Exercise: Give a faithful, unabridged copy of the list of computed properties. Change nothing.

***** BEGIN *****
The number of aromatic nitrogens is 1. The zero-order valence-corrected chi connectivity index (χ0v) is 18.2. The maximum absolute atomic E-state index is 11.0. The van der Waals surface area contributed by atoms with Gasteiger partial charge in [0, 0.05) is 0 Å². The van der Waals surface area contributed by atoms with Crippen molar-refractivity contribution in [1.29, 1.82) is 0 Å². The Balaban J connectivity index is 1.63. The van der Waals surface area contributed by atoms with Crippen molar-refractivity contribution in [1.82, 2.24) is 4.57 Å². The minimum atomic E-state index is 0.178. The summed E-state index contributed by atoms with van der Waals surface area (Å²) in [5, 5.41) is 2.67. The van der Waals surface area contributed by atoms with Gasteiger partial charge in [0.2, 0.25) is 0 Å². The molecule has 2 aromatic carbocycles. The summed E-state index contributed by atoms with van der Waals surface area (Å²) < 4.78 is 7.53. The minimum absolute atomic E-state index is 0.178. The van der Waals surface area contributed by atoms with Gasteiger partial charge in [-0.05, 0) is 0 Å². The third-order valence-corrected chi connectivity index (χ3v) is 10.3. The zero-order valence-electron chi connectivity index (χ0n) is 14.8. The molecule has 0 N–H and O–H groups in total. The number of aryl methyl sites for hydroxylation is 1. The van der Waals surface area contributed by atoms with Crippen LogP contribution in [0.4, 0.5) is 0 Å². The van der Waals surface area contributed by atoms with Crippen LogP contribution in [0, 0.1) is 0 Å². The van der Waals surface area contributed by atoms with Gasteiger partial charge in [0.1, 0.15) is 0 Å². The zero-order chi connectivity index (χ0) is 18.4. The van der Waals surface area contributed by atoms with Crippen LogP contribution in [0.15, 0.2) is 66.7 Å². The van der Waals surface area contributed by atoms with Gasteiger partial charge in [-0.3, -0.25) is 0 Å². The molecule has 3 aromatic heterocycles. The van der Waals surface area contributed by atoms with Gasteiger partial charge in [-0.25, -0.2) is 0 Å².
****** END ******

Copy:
The number of aromatic nitrogens is 1. The zero-order valence-corrected chi connectivity index (χ0v) is 18.2. The maximum absolute atomic E-state index is 11.0. The van der Waals surface area contributed by atoms with Gasteiger partial charge in [0, 0.05) is 0 Å². The van der Waals surface area contributed by atoms with Crippen molar-refractivity contribution in [1.29, 1.82) is 0 Å². The Balaban J connectivity index is 1.63. The van der Waals surface area contributed by atoms with Crippen molar-refractivity contribution in [1.82, 2.24) is 4.57 Å². The minimum atomic E-state index is 0.178. The summed E-state index contributed by atoms with van der Waals surface area (Å²) in [5, 5.41) is 2.67. The van der Waals surface area contributed by atoms with Gasteiger partial charge in [0.2, 0.25) is 0 Å². The molecule has 2 aromatic carbocycles. The summed E-state index contributed by atoms with van der Waals surface area (Å²) < 4.78 is 7.53. The minimum absolute atomic E-state index is 0.178. The van der Waals surface area contributed by atoms with Gasteiger partial charge in [-0.05, 0) is 0 Å². The third-order valence-corrected chi connectivity index (χ3v) is 10.3. The zero-order valence-electron chi connectivity index (χ0n) is 14.8. The molecule has 0 N–H and O–H groups in total. The number of aryl methyl sites for hydroxylation is 1. The van der Waals surface area contributed by atoms with Crippen LogP contribution in [0.4, 0.5) is 0 Å². The van der Waals surface area contributed by atoms with Crippen LogP contribution in [0, 0.1) is 0 Å². The van der Waals surface area contributed by atoms with Gasteiger partial charge in [0.1, 0.15) is 0 Å². The zero-order chi connectivity index (χ0) is 18.4. The van der Waals surface area contributed by atoms with Crippen LogP contribution in [0.15, 0.2) is 66.7 Å². The van der Waals surface area contributed by atoms with Gasteiger partial charge in [-0.3, -0.25) is 0 Å². The molecule has 3 aromatic heterocycles. The van der Waals surface area contributed by atoms with Gasteiger partial charge in [-0.25, -0.2) is 0 Å².